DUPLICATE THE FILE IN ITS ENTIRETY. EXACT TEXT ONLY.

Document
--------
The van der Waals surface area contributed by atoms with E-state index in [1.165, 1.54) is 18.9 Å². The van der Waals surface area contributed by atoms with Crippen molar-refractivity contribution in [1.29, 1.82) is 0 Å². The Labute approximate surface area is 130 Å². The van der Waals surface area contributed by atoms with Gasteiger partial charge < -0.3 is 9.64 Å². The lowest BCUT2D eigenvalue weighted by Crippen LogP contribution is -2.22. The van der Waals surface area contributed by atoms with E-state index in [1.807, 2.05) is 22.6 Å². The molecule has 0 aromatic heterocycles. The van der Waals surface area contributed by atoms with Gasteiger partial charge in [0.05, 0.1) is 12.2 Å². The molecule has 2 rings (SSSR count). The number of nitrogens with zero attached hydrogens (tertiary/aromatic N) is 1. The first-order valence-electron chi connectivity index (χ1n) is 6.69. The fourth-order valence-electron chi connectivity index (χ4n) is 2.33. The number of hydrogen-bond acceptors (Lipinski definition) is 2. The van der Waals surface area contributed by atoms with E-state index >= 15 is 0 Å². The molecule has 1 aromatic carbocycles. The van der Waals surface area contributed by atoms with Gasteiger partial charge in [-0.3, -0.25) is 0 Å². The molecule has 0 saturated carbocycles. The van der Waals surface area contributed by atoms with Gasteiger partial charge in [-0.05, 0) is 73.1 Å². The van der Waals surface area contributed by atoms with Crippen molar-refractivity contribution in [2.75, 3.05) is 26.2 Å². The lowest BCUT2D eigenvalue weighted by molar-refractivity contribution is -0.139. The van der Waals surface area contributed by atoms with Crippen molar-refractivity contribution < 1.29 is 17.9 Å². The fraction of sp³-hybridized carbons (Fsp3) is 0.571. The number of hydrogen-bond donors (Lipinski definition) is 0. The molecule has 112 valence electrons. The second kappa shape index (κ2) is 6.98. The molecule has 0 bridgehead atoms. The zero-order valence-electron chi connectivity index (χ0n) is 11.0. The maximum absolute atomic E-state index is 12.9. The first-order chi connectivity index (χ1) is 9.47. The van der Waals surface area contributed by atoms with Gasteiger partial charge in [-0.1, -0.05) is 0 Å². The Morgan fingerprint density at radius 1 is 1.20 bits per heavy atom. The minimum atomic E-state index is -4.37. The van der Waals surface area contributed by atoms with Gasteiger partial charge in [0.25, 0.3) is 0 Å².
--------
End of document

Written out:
The van der Waals surface area contributed by atoms with E-state index in [1.165, 1.54) is 18.9 Å². The van der Waals surface area contributed by atoms with Crippen molar-refractivity contribution in [1.29, 1.82) is 0 Å². The Labute approximate surface area is 130 Å². The van der Waals surface area contributed by atoms with Gasteiger partial charge < -0.3 is 9.64 Å². The lowest BCUT2D eigenvalue weighted by Crippen LogP contribution is -2.22. The van der Waals surface area contributed by atoms with E-state index in [1.807, 2.05) is 22.6 Å². The molecule has 0 aromatic heterocycles. The van der Waals surface area contributed by atoms with Gasteiger partial charge in [0.05, 0.1) is 12.2 Å². The molecule has 2 rings (SSSR count). The number of nitrogens with zero attached hydrogens (tertiary/aromatic N) is 1. The first-order valence-electron chi connectivity index (χ1n) is 6.69. The fourth-order valence-electron chi connectivity index (χ4n) is 2.33. The number of hydrogen-bond acceptors (Lipinski definition) is 2. The van der Waals surface area contributed by atoms with E-state index >= 15 is 0 Å². The molecule has 1 aromatic carbocycles. The van der Waals surface area contributed by atoms with Gasteiger partial charge in [-0.3, -0.25) is 0 Å². The molecule has 0 saturated carbocycles. The van der Waals surface area contributed by atoms with Gasteiger partial charge in [-0.05, 0) is 73.1 Å². The van der Waals surface area contributed by atoms with Crippen molar-refractivity contribution in [2.75, 3.05) is 26.2 Å². The lowest BCUT2D eigenvalue weighted by molar-refractivity contribution is -0.139. The van der Waals surface area contributed by atoms with Crippen molar-refractivity contribution < 1.29 is 17.9 Å². The fraction of sp³-hybridized carbons (Fsp3) is 0.571. The number of hydrogen-bond donors (Lipinski definition) is 0. The molecule has 112 valence electrons. The second kappa shape index (κ2) is 6.98. The molecule has 0 bridgehead atoms. The zero-order valence-electron chi connectivity index (χ0n) is 11.0. The maximum absolute atomic E-state index is 12.9. The first-order chi connectivity index (χ1) is 9.47. The van der Waals surface area contributed by atoms with Gasteiger partial charge in [-0.1, -0.05) is 0 Å². The Morgan fingerprint density at radius 1 is 1.20 bits per heavy atom. The minimum atomic E-state index is -4.37. The van der Waals surface area contributed by atoms with Gasteiger partial charge in [0.25, 0.3) is 0 Å².